Major stock averages slide for third week, Nasdaq posts six-day losing streak

Pro Picks: Watch all of Friday's big stock calls on CNBC
Pro Picks: Watch all of Friday's big stock calls on CNBC

U.S. equities fell on Friday to cap their third straight weekly decline, after a solid August jobs report failed to ease fears that the Federal Reserve would keep aggressively hiking interest rates to fight inflation.

After rallying through the morning, the Dow Jones Industrial Average erased a 370-point gain and finished the session lower by 337.98 points, or about 1.1%, at 31,318.44. The S&P 500 fell roughly 1.1% to 3,924.26, its lowest close since July. The Nasdaq Composite declined 1.3% to 11,630.86, recording its first six-day losing streak since 2019.

All of the major averages were lower to end the week, making it their third negative week in a row after slumping in the final days of August. The Dow and S&P lost roughly 3% and 3.3%, respectively, while the Nasdaq fell 4.2%.

"There's still a lot of nervousness around what we'll see over the next few months," said Callie Cox, U.S. investment analyst at eToro. "Yes, inflation and the job market are coming back into balance, but at what cost? Markets are still figuring that out."

"To make matters worse, the S&P 500 is trapped in the danger zone – below its three big moving averages," she added. "Those moving averages served as floors up until a few weeks ago. Now, they seem to be ceilings that the index just can't bust through. The mood has definitely changed. While we may not test the lows of this sell-off again, we also may not reach new highs any time soon."

Stocks had been weighed down throughout this week by hawkish comments from Federal Reserve officials signaling that interest rate hikes aren't going away anytime soon. That's put traders on watch for a retest of the June lows, especially knowing September is historically a poor month for the market. Some have suggested that if the S&P 500 fails to hold the 3,900 level, those summer lows could come back into play.

Loading chart...

Some investors were briefly comforted on Friday by the highly anticipated jobs report, which showed the economy added 315,000 jobs for the month, just under the Dow Jones estimate for 318,000. Stocks rallied in the first part of the day.

The unemployment rate rose to 3.7%, two-tenths of a percentage point higher than expectations. The August report is particularly important because it's one of the last major economic reports the Fed will weigh before it raises rates at its September meeting. This data point could help the central bank determine whether a 75-basis-point hike.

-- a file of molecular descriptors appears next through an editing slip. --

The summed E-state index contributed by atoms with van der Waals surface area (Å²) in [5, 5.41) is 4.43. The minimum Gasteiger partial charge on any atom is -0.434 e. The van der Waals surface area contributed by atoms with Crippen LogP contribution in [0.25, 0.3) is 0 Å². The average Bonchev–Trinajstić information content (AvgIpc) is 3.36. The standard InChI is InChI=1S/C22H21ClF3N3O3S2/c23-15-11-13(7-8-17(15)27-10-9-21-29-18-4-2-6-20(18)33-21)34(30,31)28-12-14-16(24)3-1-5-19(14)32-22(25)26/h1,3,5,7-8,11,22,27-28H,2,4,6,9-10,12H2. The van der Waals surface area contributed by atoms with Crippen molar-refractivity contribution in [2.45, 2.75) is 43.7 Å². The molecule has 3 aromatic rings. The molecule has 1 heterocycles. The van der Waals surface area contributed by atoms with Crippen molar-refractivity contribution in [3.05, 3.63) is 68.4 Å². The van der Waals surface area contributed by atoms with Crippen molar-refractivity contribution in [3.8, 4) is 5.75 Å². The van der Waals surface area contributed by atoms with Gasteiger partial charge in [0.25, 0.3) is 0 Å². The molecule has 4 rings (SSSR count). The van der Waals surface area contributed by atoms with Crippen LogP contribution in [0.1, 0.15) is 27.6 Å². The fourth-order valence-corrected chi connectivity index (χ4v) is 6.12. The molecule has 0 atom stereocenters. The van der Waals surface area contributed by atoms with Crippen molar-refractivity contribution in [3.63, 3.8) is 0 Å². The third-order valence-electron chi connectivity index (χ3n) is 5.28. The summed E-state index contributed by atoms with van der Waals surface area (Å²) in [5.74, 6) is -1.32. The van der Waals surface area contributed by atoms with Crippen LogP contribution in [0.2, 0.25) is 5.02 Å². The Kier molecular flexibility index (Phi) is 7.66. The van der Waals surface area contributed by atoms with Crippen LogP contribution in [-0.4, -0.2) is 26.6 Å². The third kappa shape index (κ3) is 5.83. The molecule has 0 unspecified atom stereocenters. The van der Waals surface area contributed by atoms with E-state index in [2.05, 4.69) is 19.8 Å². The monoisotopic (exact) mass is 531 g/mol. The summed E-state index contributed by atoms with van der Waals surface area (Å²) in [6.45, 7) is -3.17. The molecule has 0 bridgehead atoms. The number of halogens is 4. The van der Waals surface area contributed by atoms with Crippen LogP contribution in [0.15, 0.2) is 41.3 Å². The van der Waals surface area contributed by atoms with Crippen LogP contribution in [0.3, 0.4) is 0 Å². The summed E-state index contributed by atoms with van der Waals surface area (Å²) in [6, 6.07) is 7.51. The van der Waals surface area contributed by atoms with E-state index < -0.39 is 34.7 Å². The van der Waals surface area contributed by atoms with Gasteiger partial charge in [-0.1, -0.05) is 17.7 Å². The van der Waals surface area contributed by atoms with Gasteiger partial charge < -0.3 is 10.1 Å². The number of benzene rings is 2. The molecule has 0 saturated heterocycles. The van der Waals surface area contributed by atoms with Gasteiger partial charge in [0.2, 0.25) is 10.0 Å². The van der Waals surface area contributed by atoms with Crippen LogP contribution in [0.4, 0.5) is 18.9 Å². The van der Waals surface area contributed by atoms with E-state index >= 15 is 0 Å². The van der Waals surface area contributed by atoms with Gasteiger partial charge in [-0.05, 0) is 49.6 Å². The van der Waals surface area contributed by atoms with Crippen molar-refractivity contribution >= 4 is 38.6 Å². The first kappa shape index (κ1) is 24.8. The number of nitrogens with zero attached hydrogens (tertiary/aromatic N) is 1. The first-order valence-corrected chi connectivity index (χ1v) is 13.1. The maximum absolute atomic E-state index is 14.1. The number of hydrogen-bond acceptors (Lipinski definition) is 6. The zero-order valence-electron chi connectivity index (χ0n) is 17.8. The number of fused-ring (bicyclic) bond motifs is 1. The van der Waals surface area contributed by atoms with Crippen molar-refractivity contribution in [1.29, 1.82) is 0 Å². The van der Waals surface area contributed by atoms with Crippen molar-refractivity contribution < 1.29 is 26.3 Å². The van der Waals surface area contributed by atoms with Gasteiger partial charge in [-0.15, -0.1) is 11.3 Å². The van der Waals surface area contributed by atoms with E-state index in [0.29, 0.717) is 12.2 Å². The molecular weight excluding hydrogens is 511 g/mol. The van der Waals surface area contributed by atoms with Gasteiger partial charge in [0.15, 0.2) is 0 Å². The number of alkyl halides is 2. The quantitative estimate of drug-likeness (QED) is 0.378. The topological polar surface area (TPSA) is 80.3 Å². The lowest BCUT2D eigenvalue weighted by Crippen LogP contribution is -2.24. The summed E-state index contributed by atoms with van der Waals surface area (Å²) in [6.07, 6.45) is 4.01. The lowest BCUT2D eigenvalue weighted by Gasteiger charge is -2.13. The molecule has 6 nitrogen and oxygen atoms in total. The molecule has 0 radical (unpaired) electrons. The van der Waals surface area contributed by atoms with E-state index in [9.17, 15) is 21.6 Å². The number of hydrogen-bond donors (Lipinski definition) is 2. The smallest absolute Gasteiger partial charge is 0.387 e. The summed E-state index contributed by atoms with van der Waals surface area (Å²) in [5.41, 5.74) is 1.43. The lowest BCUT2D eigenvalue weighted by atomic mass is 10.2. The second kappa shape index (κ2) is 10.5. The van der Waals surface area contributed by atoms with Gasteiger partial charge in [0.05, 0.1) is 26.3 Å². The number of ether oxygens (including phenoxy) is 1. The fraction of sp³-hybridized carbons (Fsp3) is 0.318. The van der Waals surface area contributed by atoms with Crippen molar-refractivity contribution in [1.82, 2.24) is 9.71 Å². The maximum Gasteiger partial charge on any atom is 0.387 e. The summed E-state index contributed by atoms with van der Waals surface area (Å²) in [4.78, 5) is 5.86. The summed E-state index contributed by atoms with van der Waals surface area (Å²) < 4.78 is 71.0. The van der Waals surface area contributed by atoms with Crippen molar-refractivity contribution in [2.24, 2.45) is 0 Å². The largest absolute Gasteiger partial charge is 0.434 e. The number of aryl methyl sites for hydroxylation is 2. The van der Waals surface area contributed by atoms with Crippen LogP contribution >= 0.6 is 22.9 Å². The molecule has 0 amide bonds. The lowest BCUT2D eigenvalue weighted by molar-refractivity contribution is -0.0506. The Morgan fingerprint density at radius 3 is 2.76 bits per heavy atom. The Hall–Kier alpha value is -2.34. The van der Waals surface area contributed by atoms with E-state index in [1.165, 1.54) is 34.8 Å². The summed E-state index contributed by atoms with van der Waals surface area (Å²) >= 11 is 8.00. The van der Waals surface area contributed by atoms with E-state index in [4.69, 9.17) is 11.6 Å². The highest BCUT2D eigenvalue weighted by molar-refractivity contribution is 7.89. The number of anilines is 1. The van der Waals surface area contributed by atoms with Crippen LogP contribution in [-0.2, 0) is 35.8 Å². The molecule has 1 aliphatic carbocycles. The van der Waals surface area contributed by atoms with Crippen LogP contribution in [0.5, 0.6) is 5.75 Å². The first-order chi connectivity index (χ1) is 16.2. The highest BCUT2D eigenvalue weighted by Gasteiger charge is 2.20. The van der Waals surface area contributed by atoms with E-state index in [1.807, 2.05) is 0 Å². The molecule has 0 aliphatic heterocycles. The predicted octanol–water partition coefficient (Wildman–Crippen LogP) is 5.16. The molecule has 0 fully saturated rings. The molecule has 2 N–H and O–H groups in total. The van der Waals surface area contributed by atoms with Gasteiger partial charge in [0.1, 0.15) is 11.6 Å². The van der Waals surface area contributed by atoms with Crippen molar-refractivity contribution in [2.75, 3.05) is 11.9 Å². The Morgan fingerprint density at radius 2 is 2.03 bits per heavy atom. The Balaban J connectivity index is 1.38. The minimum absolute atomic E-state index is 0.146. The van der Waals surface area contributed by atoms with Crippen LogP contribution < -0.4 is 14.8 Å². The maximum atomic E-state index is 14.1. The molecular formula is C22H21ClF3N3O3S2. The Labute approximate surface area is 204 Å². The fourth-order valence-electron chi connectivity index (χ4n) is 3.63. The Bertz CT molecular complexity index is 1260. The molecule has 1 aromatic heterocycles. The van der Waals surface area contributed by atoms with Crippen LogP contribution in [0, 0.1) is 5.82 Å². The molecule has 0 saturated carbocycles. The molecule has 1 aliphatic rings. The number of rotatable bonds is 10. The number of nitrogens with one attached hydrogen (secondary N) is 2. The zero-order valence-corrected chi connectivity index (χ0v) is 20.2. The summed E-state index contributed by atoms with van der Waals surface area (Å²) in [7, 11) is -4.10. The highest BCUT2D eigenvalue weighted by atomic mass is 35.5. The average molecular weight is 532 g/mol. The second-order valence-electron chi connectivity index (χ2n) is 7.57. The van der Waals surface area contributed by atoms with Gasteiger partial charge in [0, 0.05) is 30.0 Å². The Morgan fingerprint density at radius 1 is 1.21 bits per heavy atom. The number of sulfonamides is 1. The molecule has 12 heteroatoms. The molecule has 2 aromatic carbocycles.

The last major economic report of note is August CPI on Sept. 13 and is more likely to determine how aggressive the Fed needs to be in the near term.

Lea la cobertura del mercado de hoy en español aquí.

Major averages slide to cap their third week of losses in a row

Stocks continued their afternoon slide to end the day lower after staging a dramatic market reversal earlier in the day.

The Dow Jones Industrial Average erased a 370-point gain and finished the session lower by 337.58 points, or 1.1%. The S&P 500 gave back a 1.3% gain to close down 1.1%. The Nasdaq Composite lost 1.3%, after being up as much at session highs, for its first six-day losing streak since February.

— Tanaya Macheel

Investors are anxious but not panicked, says Sanctuary's Kilburg

There's been a lot of selling pressure over the past five sessions before the market moved higher Friday, initially, on what investors are calling a "Goldilocks" August jobs report: not too hot, not too cold, just as expected.

"It's a combination of people getting a little bit nervous – is there further to go? Are we still in this bottom discovery? But nonetheless, I see support here at 3,900 on the S&P 500," Sanctuary Wealth's chief investment officer, Jeff Kilburg, said of the market moves on CNBC's "The Exchange" Friday.

Kilburg also pointed to the thin trading volume heading into a holiday weekend in the U.S. as reason for the days dramatic volatility, and reiterated his view that the bottom is in.

"I see the bottom in the S&P 500 printed in June… Here people are talking for a new bottom, I don't see that, there are too many forces here," he said. "And don't forget this is a midterm election year so as we get more certainly in the month of September, I think this is going to bode well for the bulls."

"The VIX is under 26… that anxiety certainly is there, but there's no panic," he added. "This is just part of the process as we're still trying to figure out: is the Fed really going to pull the trigger on 75 basis points?"

— Tanaya Macheel

September selling may have gotten a head start

Friday's afternoon rollover is probably giving veteran traders deja vu to past Septembers, as this has historically been the worst month for stocks.

However, there are some signs that investors may already have gotten most of their seasonal selling out of the way. Morgan Stanley Investment Management's Andrew Slimmon said that high beta stocks, typically a gauge of risk appetite, have sharply underperformed the S&P 500 during the recent losing streak after outperforming the market at a historically high level during the summer rally.